In this problem we consider a sensitive dataset $x \in \{−1, 1\}^n$. We consider the bounded setting where neighboring n-dimensional datasets differ in one coordinate. $A$ mechanism is available that supports statistical queries on x. Specifically, for a query $q \in \{−1, 1\}^n$ the mechanism computes the dot product $\langle x, q \rangle = \sum_{i=1}^n x_iq_i$ and releases $\langle x, q \rangle + z$ where $z \sim Lap(\lambda)$ is Laplace-distributed noise added to protect the privacy of individual entries of x.

My thoughts are that the $\langle x,q \rangle$ will differ between $-1$ and $1$, so we have $\{-1,1\}^n+z$ where $z \sim Lap(\lambda)$. Therefore when considering two databases $x_1, ..., x_n$ and $x_1, ..., x'_n$, we get that: $$ \begin{array}[ccc] \;\frac{P(m(x_1, \dots, x_n) = t)}{P(m(x_1, \dots, x'_n) = t)} & \leq & \exp(2/\lambda)\\ & = &\exp(\varepsilon) \end{array} $$ But I'm not sure if it correct? Especially not the inequality, why it should hold? Can anyone help?


1 Answer 1


You are indeed correct. What you describe is a more restricted case of the proof that a "Laplace mechanism" is $\varepsilon$-differentially private. Just so that we're all on the same page, here's a simplified definition of $\varepsilon$-differentially private (adapted from Dwork and Roth, The Algorithmic Foundations of Differential Privacy, Definition 2.4):

"A randomized algorithm $\mathcal{M}$ with domain $\mathbb{N}^{|\mathcal{X}|}$ is $\varepsilon$-differentially private if for all $\mathcal{S} \subseteq \text{Im}(\mathcal{M})$ and all $x, x' \in \mathbb{N}^{|\mathcal{X}|}$ where $\lVert x - x' \rVert_1 \leq 1$, $$\frac{P(\mathcal{M}(x) \in \mathcal{S})}{P(\mathcal{M}(x') \in \mathcal{S})} \leq \exp(\varepsilon)."$$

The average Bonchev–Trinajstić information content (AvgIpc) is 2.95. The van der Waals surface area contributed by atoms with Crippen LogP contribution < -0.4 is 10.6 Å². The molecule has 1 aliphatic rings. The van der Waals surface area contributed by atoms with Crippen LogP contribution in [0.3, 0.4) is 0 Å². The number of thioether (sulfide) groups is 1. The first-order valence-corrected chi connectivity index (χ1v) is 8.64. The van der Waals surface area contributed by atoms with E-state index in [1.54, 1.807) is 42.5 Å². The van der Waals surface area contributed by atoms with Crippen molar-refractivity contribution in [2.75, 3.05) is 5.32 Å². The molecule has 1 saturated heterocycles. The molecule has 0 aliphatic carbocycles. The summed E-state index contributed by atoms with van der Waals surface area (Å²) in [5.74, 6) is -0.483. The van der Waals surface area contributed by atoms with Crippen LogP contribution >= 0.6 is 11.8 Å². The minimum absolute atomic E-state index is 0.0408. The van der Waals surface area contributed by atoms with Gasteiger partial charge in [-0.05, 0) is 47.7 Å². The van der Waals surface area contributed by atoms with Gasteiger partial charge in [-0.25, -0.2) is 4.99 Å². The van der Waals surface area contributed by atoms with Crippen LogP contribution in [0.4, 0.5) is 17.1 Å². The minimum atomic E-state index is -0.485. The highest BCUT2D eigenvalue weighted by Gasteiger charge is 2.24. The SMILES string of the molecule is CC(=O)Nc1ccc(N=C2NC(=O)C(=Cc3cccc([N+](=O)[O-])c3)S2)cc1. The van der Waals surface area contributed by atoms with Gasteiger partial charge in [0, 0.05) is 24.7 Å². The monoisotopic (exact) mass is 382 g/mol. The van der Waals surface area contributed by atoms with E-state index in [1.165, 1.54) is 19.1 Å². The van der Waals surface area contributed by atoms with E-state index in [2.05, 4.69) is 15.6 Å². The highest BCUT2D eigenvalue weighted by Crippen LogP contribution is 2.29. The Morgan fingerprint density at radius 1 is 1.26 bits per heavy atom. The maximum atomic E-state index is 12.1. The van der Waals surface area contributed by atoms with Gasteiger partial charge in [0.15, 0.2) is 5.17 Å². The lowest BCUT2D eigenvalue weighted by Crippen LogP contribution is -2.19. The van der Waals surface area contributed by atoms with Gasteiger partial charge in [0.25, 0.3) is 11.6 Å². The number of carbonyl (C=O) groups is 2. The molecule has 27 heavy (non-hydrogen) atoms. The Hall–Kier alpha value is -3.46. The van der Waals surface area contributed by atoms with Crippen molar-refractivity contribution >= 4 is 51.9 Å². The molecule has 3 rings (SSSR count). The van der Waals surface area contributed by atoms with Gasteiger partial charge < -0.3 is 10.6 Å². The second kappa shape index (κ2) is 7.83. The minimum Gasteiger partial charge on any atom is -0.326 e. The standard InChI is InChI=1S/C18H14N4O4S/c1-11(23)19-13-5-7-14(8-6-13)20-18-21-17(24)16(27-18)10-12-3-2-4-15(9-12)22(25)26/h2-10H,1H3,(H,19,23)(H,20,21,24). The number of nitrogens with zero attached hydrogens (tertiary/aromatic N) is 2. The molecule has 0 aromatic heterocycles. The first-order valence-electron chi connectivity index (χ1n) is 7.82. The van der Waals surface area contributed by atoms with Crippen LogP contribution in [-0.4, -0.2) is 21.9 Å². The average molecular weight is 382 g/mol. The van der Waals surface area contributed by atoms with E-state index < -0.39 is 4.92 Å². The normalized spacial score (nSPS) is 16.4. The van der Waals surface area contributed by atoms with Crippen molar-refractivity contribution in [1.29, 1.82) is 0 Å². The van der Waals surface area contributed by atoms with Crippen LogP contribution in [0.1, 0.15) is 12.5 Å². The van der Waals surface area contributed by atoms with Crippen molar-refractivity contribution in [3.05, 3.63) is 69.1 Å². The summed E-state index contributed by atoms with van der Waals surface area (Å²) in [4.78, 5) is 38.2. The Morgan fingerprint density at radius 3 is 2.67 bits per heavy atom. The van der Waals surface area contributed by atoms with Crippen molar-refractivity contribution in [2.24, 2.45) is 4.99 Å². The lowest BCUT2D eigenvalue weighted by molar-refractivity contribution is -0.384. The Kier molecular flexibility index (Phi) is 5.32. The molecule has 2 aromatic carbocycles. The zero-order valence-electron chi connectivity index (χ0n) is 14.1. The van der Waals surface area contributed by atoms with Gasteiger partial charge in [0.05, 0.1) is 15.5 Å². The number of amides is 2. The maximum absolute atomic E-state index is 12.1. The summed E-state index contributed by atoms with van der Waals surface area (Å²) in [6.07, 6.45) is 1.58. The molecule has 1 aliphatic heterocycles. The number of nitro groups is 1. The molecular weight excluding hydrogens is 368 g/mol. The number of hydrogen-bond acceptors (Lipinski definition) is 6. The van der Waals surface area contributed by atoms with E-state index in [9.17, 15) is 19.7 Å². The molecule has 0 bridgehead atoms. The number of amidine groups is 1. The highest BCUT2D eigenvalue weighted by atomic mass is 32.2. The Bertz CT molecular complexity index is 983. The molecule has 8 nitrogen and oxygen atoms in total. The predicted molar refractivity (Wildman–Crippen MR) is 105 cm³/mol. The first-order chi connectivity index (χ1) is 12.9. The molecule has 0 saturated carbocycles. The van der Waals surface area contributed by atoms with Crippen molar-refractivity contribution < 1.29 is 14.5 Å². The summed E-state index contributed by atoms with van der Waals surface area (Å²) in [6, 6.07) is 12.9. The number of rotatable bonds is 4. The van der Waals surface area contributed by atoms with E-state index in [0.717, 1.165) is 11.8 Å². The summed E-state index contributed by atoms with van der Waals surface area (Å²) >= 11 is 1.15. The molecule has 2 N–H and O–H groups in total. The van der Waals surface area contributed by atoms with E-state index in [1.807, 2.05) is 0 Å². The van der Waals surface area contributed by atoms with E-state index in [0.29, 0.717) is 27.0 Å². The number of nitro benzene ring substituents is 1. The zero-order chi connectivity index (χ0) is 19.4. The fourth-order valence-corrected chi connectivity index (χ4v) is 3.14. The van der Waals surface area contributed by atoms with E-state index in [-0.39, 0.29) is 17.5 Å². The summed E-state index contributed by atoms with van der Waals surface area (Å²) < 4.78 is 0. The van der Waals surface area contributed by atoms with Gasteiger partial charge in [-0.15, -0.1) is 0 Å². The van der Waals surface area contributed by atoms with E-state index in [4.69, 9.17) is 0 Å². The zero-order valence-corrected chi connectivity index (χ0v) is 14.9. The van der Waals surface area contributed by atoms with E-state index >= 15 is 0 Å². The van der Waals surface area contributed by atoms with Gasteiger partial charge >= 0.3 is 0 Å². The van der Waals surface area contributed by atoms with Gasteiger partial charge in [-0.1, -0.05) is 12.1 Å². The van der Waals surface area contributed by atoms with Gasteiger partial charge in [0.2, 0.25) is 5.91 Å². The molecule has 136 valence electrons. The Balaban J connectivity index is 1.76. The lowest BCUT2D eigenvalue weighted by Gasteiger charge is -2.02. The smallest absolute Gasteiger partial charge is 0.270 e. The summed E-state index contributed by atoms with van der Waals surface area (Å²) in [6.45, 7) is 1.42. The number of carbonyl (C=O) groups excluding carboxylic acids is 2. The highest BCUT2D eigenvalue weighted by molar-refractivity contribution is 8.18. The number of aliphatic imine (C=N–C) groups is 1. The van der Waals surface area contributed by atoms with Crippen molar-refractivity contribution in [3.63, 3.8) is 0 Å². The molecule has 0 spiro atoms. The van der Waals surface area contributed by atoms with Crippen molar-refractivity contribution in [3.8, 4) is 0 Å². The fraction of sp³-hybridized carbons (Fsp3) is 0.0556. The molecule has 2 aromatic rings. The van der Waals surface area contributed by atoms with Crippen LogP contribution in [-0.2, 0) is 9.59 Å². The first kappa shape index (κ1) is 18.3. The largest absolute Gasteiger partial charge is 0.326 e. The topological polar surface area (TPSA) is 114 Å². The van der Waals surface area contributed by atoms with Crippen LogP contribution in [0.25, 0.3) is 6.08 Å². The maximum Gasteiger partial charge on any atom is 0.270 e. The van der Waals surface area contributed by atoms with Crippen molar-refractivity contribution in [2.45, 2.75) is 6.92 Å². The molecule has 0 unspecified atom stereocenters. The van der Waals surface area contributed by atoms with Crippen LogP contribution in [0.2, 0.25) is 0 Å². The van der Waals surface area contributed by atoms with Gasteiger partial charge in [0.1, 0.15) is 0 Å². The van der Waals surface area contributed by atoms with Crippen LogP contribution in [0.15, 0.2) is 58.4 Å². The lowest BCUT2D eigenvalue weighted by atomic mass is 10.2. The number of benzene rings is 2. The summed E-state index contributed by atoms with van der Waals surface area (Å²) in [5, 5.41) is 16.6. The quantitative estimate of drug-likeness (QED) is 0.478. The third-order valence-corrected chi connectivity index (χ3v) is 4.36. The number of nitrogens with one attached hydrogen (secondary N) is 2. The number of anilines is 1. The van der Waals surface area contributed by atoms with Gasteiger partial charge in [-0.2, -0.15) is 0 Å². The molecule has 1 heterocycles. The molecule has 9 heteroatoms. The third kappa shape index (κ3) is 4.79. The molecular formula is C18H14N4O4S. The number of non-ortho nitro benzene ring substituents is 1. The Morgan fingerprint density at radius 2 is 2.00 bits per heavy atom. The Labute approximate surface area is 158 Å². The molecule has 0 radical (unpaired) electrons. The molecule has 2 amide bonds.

Intuitively, for a pair of datasets $x, x'$ of size $|\mathcal{X}|$ containing categorical data that differ in at most one location, "running" $\mathcal{X}$ on each dataset does not leak "too much information" (i.e., bounded above as a function of $\varepsilon$) about the difference between the two datasets. To check your intuition, consider what $\varepsilon$ would be if $x = x'$, and/or what it means for the LHS of the inequality to be large.

So, we know that $\mathcal{M}(x) \triangleq \langle q, x \rangle + z$ where $z$ is drawn from a mean-zero Laplace distribution with parameter $\lambda$. Choose any $q$ (conforming to your problem constraints). Using the Laplace PDF, we can write the LHS of the differential privacy definition (where $z$ is some realized value of a Laplace RV) as $$\frac{p_x(z)}{p_{x'}(z)} = \frac{(2\lambda)^{-1}\exp(-\lambda^{-1}|z - \langle q, x \rangle|)}{(2\lambda)^{-1}\exp(-\lambda^{-1}|z - \langle q, x' \rangle|)} = \exp\left(\lambda^{-1}(|z - \langle q, x' \rangle|-|z - \langle q, x \rangle|)\right).$$

After simplification, you will be able to bound this value from above by $\exp(2 / \lambda)$, which yields your desired result. I'd like to leave that as an exercise (it is mostly algebra), but feel free to ask for hints.

If you are still stuck, the solution (for a slightly more general version of your problem) can be found in Theorem 3.6 in Dwork and Roth. For further reading, I would consult the Dwork and Roth textbook.


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